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Obesity boosts ovarian cancer risk, study finds

Obesity is probably a factor in some of the almost 22,000 new diagnoses of ovarian cancer that will be handed out this year to American women, a new study says. The finding adds ovarian cancer, the deadliest of the gynecological malignancies, to a growing list of diseases linked to carrying far too much weight.

Melissa Healy, Los Angeles Times, Mar 11, 2014

Research has found obesity to contribute to a person's risk for a wide range of illnesses, including cardiovascular disease, type 2 diabetes, and cancers of the breast, colon, pancreas and esophagus.

In the case of ovarian cancer, which affects 8 in 100,000 women in the United States, the role of obesity is small: about 5% of U.S. cases of this deadly cancer might be attributable, at least in part, to a woman's obesity, concluded the American Institute for Cancer Research and the World Cancer Research Fund, which released a report on ovarian cancer Tuesday.

If American women maintained a healthy weight - with body mass index lower than 30 - the report calculates that 1,112 cases of ovarian cancer might be prevented each year.

The report also concludes that a woman's tall stature puts her at higher risk of ovarian cancer. But it notes that tallness itself does not appear to confer that greater risk; rather, some of the factors that result in tallness may also contribute to tumor establishment and growth, the experts suggested. Taller people have been found to be at greater risk for a wide range of other cancers as well.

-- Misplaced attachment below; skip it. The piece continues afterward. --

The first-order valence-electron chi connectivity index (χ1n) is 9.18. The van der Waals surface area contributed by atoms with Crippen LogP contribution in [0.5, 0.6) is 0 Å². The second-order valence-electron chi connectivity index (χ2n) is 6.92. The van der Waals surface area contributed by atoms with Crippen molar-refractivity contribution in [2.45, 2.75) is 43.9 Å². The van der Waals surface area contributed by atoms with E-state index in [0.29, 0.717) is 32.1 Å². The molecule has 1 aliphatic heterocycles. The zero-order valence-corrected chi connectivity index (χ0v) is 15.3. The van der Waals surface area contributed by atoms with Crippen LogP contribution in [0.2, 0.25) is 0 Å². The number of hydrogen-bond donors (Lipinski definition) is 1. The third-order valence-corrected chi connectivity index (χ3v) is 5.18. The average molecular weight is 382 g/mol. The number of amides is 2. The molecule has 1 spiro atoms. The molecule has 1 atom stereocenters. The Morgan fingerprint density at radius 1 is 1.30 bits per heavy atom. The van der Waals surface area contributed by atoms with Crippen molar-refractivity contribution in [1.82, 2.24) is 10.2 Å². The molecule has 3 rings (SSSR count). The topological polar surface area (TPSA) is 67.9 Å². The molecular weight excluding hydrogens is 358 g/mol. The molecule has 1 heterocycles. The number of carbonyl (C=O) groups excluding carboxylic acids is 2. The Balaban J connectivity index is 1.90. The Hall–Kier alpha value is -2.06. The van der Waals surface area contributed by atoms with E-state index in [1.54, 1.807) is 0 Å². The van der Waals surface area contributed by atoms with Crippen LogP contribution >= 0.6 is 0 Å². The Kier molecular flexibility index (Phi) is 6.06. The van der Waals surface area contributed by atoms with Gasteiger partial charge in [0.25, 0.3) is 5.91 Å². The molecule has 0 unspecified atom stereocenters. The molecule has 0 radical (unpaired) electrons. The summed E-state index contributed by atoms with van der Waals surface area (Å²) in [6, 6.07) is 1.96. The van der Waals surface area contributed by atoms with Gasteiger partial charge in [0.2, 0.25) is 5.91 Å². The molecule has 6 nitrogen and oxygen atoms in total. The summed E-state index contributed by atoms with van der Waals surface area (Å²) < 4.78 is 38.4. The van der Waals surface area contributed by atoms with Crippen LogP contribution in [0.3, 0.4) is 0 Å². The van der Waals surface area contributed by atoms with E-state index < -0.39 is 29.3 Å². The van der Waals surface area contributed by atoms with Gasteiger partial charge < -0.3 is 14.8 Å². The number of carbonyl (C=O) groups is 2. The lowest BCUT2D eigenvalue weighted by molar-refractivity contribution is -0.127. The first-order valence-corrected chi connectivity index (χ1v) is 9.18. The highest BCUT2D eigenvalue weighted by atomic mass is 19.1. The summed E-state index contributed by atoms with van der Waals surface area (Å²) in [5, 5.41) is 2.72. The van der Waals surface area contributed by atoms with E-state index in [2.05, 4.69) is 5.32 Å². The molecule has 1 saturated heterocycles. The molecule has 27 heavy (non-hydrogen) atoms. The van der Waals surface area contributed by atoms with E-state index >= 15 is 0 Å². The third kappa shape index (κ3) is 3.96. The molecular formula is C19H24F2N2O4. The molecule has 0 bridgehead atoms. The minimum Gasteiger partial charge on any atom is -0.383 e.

Ovarian cancer typically progresses with no recognizable symptoms, and as a result is often diagnosed in advanced stages, when it is harder to treat. Ovarian cancer claims the lives of about 14,000 women in the United States annually, a number that has scarcely budged in 40 years.

It is far more common in post-menopausal women - almost 70% of those diagnosed with ovarian cancer are older than 54. But the new study found that obese pre-menopausal women have a more elevated risk of ovarian cancer (compared with non-obese pre-menopausal women) than do obese post-menopausal women (compared with their non-obese peers).

The cancer specialists who drafted the report cited mounting evidence that obesity-induced disturbances both of the metabolism and of sex hormones probably explain the link between obesity and ovarian cancer. High levels of the hunger hormone leptin, and of circulating insulin - both more common in the obese - spur an increase in growth factors that promote tumors. And accumulated fat can be a powerful producer of estrogen, which can fuel some cancer growth.

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